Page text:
As usual with these things, I want to have a go at sailing one – preferably this summer in a perfect breeze among lush green landscape and an sun twinkling on that Irish river water… One day!
A scene from the Great Glen Raid
Ireland is to have its own Raid in September this year – writer, photographer and ex-Classic Boat editor Nic Compton has written to tell us about it:
‘Since the first Raid was created in Portugal in 1997, the idea of racing and cruising in company in small open boats has spread from continent to continent. Similar Albacore-Dacmar-organised events have been staged in Scotland, Sweden, Finland, Holland, Italy and the USA, with the latest event organised by WoodenBoat magazine in Maine attracting more than 50 entries.
‘Now the original French creators of the concept are back with an event in one of the most beautiful and unspoilt corners of Europe. The first Lakelands & Inland Waterways Ireland Sailing Raid will take place on the Shannon River in September 2012, and promises to be the raid with the most craic.
‘For anyone new to the concept, the idea of a Raid is to gather a fleet of small open boats – usually traditionally-inspired, though not necessarily wood, and usually under 24ft long – and send them off on a series of passage races, exploring scenic areas. There are one or two racing legs per day – either under sail alone or under sail and oar – and a different stopover every night.
‘The Lakelands & Inland Waterways Ireland Sailing Raid will take place over seven days, from the 14th to the 21st September, and cover 120 miles of the most delightful riverain scenery Ireland has to offer – from the tranquility of Lough Erne in Northern Ireland, across the border through the Shannon River (the longest river in the British Isles) to the great lakes of Lough Ree and Lough Derg. The event will finish with a big knees-up in the picturesque town of Killaloe.
‘There will be a wide range of boats from all over Europe taking part. The events have stimulated a resurgence of small boat racing/cruising designs, and the Open Class is likely to feature vessels by luminary designers and builders such as Iain Oughtred, Swallow Boats, François Vivier and Gilles Montaubin. The requirements in this class are deliberately ‘open’, featuring traditional designs or types, as well as recently-built boats inspired by tradition (or not), using traditional or modern materials.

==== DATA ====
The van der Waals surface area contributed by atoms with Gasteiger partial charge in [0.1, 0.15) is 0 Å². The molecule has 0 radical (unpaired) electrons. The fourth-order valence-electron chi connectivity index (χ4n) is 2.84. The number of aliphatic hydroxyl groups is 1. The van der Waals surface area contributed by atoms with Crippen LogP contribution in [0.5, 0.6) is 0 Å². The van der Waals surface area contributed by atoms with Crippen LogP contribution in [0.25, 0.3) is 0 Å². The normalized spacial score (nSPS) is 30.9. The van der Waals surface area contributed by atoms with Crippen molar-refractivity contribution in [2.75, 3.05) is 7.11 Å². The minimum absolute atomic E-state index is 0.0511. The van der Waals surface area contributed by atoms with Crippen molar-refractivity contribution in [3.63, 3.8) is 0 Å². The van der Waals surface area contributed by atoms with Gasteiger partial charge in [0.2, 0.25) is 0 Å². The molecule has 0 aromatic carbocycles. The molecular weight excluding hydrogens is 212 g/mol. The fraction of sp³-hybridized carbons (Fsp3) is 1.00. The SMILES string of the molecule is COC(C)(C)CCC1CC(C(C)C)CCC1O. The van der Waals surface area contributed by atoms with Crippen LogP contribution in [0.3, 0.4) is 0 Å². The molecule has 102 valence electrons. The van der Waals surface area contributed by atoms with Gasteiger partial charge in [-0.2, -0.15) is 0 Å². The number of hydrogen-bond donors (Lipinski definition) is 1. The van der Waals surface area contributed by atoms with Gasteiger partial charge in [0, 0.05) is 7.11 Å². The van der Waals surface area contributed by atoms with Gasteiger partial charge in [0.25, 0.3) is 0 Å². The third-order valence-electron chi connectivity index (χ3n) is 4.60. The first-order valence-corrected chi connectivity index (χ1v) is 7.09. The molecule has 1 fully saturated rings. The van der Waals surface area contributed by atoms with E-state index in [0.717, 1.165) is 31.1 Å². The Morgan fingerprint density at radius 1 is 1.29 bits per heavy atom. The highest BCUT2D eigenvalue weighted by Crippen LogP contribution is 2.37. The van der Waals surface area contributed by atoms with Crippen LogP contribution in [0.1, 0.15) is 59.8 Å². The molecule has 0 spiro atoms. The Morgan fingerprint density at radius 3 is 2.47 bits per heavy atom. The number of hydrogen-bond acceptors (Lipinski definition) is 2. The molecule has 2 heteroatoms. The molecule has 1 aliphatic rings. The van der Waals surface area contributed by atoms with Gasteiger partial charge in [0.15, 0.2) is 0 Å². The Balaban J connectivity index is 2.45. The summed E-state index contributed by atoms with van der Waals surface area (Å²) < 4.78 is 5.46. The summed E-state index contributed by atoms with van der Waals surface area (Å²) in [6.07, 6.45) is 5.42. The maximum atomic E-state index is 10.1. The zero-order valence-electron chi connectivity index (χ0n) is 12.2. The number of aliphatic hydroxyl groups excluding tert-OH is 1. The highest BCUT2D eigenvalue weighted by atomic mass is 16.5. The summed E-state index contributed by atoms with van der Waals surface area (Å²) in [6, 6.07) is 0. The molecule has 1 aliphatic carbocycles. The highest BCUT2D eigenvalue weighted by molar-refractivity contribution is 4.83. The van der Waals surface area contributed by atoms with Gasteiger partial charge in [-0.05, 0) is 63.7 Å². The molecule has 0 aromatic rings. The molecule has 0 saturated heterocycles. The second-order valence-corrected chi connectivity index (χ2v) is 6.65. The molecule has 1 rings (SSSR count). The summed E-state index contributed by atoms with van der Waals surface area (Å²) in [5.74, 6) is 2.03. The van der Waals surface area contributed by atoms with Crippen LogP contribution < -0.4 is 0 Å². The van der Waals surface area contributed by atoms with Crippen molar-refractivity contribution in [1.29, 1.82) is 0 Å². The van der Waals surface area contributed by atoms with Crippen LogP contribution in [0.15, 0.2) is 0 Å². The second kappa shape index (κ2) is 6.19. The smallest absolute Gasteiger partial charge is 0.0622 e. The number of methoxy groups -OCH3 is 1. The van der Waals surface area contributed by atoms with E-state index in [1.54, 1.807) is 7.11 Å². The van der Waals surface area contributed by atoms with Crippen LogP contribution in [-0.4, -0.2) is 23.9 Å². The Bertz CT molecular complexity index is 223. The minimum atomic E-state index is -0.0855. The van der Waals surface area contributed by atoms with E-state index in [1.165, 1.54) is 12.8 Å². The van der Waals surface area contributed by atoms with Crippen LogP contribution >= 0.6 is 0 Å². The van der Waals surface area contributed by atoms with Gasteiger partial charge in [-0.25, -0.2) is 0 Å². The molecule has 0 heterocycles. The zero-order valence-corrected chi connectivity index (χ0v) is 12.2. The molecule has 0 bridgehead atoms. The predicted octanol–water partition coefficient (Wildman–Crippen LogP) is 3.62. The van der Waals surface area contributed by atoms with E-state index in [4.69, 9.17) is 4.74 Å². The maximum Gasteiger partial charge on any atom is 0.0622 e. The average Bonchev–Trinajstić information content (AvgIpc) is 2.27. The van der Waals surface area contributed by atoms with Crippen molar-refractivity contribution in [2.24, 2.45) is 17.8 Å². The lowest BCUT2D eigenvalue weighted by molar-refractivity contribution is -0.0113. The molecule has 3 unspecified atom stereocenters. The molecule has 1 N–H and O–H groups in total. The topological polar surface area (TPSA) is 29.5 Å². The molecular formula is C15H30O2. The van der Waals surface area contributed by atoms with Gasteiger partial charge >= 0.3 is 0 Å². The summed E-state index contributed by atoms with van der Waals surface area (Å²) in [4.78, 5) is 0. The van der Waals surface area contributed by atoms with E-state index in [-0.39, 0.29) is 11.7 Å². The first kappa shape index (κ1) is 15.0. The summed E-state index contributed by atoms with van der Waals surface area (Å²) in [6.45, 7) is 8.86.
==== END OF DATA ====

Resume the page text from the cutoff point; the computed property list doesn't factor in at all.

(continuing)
‘For the first time, two one-design classes will race in this event: the Morgan Giles-designed Shannon One-Design (SOD), which boasts the biggest fleet of traditional boats in Ireland, and the historic Water Wags, at 125 years old the oldest one-design class in the world. Both classes race regularly on the Shannon, and a few boats will be available to sail either as bare boat or co-skippering – but make sure you book early, as these places are extremely limited.
‘To ensure complete ‘immersion’ in the event, accommodation will be available in motor cruisers, while others will be able to camp by the river or make other arrangements. The shared experience of these events usually forges strong friendships among those taking part, and lively evening gatherings are a feature of most raids. Few who attended the dinner in the old lifeboat station on Sweden’s southernmost island during the 2003 Blekinge Archipelago Raid, with the gale outside buffeting the wooden structure, will ever forget that experience.
‘The entry fee for the event is €475 per boat. In addition, accommodation is available on the accompanying motor cruisers at a rate of €390-480 per head for the week. Special rates are available for anyone wanting to hire an entire boat for family and friends.’
For more information see Facebook page to ‘like’.or call +33 2 97 57 94 00. There’s also a
Photographs from previous Raids in Portugal, Sweden and Scotland:
The Sea Scouts in Ireland have made a great little boating book aimed at teenagers available online.
I hope they don’t mind me passing the link on! The Scouts’ boating manual includes useful amounts of information on nautical traditions, heaving a line, first aid and artificial respiration, rowing drill, rowing (including boat drill), sailing, power boating, canoeing, ship types, rafting, boat maintenance, anchoring, tides and currents, use of distress signals and a lot more besides – no doubt, by now you’re getting the message.
Unlike the educational output we see from some sailing organisations, there’s no sense at all that the only boats are new boats – the maintenance section contains material about looking after both wooden craft and glassfibre.’
I’d be pleased to think that any teenager knew half of this material, and we’d be living in a safer, better ordered world if every adult boat user knew 90 per cent of it.
My thanks to regular contributor Paul Mullings for pointing this one out!